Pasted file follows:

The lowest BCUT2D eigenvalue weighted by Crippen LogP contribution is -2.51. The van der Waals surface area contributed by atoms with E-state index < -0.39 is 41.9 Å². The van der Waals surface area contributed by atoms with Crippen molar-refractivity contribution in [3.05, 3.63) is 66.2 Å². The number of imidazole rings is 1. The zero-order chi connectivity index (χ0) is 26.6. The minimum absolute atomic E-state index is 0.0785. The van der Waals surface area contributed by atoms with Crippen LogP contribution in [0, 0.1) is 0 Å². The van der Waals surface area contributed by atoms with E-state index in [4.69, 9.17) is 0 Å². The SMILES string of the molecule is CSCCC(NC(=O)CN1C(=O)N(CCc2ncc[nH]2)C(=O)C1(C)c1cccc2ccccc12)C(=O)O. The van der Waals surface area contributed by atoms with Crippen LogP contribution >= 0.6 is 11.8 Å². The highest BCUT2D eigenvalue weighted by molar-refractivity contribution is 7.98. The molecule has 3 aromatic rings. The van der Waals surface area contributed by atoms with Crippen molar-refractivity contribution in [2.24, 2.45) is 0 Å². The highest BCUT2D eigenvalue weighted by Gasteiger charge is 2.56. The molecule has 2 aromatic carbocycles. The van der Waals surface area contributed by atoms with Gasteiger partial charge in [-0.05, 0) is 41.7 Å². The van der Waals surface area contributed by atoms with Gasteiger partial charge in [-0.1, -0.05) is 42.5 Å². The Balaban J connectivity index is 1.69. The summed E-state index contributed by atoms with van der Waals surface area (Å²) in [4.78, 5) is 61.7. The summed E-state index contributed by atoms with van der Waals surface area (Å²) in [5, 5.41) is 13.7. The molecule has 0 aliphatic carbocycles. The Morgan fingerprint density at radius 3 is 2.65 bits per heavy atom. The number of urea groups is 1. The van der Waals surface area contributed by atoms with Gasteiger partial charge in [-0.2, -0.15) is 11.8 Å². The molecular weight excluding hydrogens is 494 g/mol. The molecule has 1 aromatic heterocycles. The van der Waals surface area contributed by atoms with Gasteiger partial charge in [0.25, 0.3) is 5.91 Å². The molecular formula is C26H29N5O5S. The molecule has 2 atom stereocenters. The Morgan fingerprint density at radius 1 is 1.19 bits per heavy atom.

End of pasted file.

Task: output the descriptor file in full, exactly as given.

The lowest BCUT2D eigenvalue weighted by Crippen LogP contribution is -2.51. The van der Waals surface area contributed by atoms with E-state index < -0.39 is 41.9 Å². The van der Waals surface area contributed by atoms with Crippen molar-refractivity contribution in [3.05, 3.63) is 66.2 Å². The number of imidazole rings is 1. The zero-order chi connectivity index (χ0) is 26.6. The minimum absolute atomic E-state index is 0.0785. The van der Waals surface area contributed by atoms with Crippen LogP contribution in [0, 0.1) is 0 Å². The van der Waals surface area contributed by atoms with E-state index in [4.69, 9.17) is 0 Å². The SMILES string of the molecule is CSCCC(NC(=O)CN1C(=O)N(CCc2ncc[nH]2)C(=O)C1(C)c1cccc2ccccc12)C(=O)O. The van der Waals surface area contributed by atoms with Crippen LogP contribution >= 0.6 is 11.8 Å². The highest BCUT2D eigenvalue weighted by molar-refractivity contribution is 7.98. The molecule has 3 aromatic rings. The van der Waals surface area contributed by atoms with Crippen molar-refractivity contribution in [2.24, 2.45) is 0 Å². The highest BCUT2D eigenvalue weighted by Gasteiger charge is 2.56. The molecule has 2 aromatic carbocycles. The van der Waals surface area contributed by atoms with Gasteiger partial charge in [-0.05, 0) is 41.7 Å². The van der Waals surface area contributed by atoms with Gasteiger partial charge in [-0.1, -0.05) is 42.5 Å². The Balaban J connectivity index is 1.69. The summed E-state index contributed by atoms with van der Waals surface area (Å²) in [4.78, 5) is 61.7. The summed E-state index contributed by atoms with van der Waals surface area (Å²) in [5, 5.41) is 13.7. The molecule has 0 aliphatic carbocycles. The Morgan fingerprint density at radius 3 is 2.65 bits per heavy atom. The number of urea groups is 1. The van der Waals surface area contributed by atoms with Gasteiger partial charge in [-0.2, -0.15) is 11.8 Å². The molecular weight excluding hydrogens is 494 g/mol. The molecule has 1 aromatic heterocycles. The van der Waals surface area contributed by atoms with Gasteiger partial charge in [0.25, 0.3) is 5.91 Å². The molecular formula is C26H29N5O5S. The molecule has 2 atom stereocenters. The Morgan fingerprint density at radius 1 is 1.19 bits per heavy atom.